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Links of HttpSessionState Class from
 HttpSessionState Class
 Extension Methods
 Applies to
 See also

Links of HttpSessionState Class from


HttpSessionState Class

Namespace: System.Web.SessionState

Assembly: System.Web.dll

Provides access to session-state values as well as session-level settings and lifetime management methods.

public sealed class HttpSessionState :

Inheritance Object --> HttpSessionState

Implements ICollection IEnumerable


ASP.NET provides session-state management to enable you to store information associated with a unique browser session across multiple requests. You can store a collection of values referenced by a key name or by numerical index. Access to session values and functionality is available using the HttpSessionState class, which is accessible through the Session property of the current HttpContext, or the Session property of the Page.

Session data is associated with a specific browser session using a unique identifier. By default, this identifier is stored in a non-expiring session cookie in the browser, but you can also configure your application to store the session identifier in the URL by setting the cookieless attribute to true or UseUri in the sessionState element of your application configuration. You can have ASP.NET determine whether cookies are supported by the browser by specifying a value of UseDeviceProfile for the cookieless attribute. You can also have ASP.NET determine whether cookies are enabled for the browser by specifying a value of AutoDetect for the cookieless attribute. If cookies are supported when UseDeviceProfile is specified, or enabled when AutoDetect is specified, then the session identifier will be stored in a cookie; otherwise the session identifier will be stored in the URL.

Sessions are started during the first request and session values will persist as long as a new request is made by the browser before the number of minutes specified in the Timeout property pass. When a new session begins, the session Start event is raised. You can use this event to perform any additional work at the start of a session, such as setting default session values. When a session times out, the Abandon method is called, or the ASP.NET application is shut down, the session End event is raised. You can use this event to perform any necessary cleanup. The End event is raised only when the session state mode is set to InProc.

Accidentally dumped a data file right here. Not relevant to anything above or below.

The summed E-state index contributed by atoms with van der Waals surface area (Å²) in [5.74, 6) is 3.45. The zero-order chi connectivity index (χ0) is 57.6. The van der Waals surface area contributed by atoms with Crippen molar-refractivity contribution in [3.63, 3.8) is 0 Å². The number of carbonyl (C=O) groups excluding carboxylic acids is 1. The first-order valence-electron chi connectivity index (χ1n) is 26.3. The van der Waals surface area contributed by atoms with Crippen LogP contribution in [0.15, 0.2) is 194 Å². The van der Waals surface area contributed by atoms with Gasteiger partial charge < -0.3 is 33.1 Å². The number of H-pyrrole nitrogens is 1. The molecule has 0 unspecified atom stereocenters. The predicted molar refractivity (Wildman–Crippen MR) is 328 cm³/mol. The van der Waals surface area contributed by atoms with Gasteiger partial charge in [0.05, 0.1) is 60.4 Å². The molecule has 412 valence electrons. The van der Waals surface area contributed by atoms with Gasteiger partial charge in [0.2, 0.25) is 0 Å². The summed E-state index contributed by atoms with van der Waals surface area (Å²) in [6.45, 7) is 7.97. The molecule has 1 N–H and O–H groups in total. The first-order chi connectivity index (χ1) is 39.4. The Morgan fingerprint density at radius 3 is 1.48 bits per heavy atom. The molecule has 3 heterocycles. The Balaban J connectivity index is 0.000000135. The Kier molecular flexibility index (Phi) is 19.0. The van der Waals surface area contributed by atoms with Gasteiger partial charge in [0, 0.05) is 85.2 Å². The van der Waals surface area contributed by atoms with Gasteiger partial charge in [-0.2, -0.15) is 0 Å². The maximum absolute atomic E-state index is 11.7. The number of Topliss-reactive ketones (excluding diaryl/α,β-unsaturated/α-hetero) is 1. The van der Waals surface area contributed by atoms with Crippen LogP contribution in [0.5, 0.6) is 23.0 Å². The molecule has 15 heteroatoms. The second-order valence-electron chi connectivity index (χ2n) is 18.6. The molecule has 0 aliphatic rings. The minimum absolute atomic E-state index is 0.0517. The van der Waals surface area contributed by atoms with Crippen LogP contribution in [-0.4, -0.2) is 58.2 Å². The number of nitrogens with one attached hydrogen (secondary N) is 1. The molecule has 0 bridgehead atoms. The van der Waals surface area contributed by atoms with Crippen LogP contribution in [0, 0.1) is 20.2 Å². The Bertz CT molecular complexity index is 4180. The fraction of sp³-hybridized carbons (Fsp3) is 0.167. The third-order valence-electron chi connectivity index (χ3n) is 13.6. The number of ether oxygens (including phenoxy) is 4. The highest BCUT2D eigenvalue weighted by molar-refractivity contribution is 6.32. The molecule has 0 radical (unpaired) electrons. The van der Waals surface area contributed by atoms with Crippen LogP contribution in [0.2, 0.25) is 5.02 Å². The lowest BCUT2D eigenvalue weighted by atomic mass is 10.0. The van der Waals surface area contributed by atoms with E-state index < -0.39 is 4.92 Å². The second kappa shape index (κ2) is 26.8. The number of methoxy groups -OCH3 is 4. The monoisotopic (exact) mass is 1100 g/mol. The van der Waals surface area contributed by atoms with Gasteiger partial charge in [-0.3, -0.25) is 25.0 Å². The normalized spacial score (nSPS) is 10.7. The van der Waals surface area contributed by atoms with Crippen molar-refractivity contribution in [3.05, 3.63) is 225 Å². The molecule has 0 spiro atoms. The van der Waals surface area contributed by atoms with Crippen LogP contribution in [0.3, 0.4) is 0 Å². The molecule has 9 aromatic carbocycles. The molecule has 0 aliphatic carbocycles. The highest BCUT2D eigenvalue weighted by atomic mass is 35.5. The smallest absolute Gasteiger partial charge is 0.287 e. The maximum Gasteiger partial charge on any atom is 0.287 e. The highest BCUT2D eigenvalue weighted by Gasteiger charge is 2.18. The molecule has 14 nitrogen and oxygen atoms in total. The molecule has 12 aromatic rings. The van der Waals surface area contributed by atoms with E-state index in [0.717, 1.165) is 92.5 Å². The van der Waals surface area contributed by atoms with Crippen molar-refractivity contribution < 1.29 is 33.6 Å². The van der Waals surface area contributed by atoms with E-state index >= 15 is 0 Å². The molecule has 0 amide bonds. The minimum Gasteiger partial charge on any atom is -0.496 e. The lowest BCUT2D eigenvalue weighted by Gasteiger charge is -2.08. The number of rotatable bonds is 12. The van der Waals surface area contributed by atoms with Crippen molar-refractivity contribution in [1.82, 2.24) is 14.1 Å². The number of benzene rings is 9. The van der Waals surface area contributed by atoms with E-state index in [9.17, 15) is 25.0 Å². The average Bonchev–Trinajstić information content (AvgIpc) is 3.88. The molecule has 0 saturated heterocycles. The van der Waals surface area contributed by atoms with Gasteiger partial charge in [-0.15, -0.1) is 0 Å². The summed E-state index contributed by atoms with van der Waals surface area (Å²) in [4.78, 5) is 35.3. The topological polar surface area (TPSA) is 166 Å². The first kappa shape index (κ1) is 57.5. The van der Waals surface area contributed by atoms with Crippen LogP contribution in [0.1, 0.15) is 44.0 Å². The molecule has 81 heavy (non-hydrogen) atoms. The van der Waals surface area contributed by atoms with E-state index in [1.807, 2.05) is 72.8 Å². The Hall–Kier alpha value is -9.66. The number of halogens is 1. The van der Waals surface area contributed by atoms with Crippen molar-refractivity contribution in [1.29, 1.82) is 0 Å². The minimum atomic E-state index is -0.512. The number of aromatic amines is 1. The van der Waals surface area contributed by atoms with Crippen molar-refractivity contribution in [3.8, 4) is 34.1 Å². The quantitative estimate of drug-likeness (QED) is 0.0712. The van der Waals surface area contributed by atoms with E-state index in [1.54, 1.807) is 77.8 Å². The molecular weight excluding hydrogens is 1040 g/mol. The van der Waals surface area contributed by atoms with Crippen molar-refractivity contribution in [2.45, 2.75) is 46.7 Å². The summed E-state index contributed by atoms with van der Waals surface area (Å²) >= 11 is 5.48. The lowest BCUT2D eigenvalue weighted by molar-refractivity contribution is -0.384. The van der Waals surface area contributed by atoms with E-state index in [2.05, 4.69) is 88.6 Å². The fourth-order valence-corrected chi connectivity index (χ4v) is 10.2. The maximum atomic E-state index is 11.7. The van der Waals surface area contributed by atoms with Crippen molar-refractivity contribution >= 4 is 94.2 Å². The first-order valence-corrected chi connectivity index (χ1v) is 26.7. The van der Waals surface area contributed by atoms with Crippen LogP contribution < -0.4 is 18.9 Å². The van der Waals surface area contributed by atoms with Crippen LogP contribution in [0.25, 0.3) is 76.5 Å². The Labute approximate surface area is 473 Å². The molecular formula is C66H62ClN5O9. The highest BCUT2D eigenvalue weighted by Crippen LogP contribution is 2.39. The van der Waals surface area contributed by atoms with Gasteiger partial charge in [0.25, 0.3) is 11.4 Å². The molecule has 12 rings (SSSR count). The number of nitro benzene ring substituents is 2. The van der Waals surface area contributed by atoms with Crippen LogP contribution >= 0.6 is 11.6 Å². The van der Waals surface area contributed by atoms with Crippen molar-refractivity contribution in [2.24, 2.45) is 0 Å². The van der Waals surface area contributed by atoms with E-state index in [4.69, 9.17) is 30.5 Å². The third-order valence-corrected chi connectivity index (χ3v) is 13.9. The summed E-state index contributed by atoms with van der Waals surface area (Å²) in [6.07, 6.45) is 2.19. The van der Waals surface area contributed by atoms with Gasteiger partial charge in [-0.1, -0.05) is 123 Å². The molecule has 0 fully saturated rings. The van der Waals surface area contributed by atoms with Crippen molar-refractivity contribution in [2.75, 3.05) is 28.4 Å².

To improve performance, sessions that use cookies do not allocate session storage until data is actually stored in the Session object. For more information, see the SessionID property.

Session state does not persist across ASP.NET application boundaries. If a browser navigates to another application, the session information is not available to the new application.

Session values are stored in memory on the Web server, by default. You can also store session values in a SQL Server database, an ASP.NET state server, or a custom server. This enables you to preserve session values in cases where the ASP.NET or IIS process or the ASP.NET application restarts and to make session values available across all the servers in a Web farm. This behavior is configured by setting the mode attribute to a valid SessionStateMode value in the sessionState element of your application configuration. For more information, see Session-State Modes.

Alternatives to session state include application state (see the Application property) and the ASP.NET cache (see the System.Web.Caching namespace), which store variables that can be accessed by all users of an ASP.NET application; the ASP.NET profile (see the System.Web.Profile namespace), which persists user values in a data store without expiring them using a time-out; ASP.NET System.Web.UI.WebControls, which persist control values in the ViewState; Cookies; the QueryString property; and fields on an HTML form that are available from an HTTP POST using the Form collection. For more details on the differences between session state and other state-management alternatives, see ASP.NET State Management Recommendations.



Extension Methods

Applies to

.NET Framework: 4.8 4.7.2 4.7.1 4.7 4.6.2 4.6.1 4.6 4.5.2 4.5.1 4.5 4.0 3.5 3.0 2.0 1.1

See also



  1. Active Server Pages,, updated 20Dec2012
  2. ASP Overview,, updated 21Dec2012
  3. ASP Best Practices,, updated 15Apr2013
  4. ASP Built-in Objects,, updated 20Dec2012
  5. Response Object,, updated 20Dec2012
  6. Request Object,, updated 20Dec2012
  7. Server Object (IIS),, updated 20Dec2012
  8. Application Object (IIS),, updated 20Dec2012
  9. Session Object (IIS),, updated 20Dec2012
  10. ASPError Object,, updated 20Dec2012
  11. ObjectContext Object (IIS),, updated 20Dec2012
  12. Debugging Global.asa Files,, updated 15Apr2013
  13. How to: Debug Global.asa files,, updated 15Apr2013
  14. Calling COM Components from ASP Pages,, updated 15Apr2013
  15. IIS ASP Scripting Reference,, updated 15Apr2013
  16. ASP Keywords,, updated 15Apr2013
  17. Creating Simple ASP Pages,, updated 15Apr2013
  18. Including Files in ASP Applications,, updated 15Apr2013
  19. ASP Overview,, updated 15Apr2013
  20. FileSystemObject Object,, updated 14Mayr2013
  21., ADO Object Model, updated 15Apr2013
  22. ADO Fundamentals,, updated 14Mayr2013

ID: 190600007 Last Updated: 2019/6/7 Revision: Ref:


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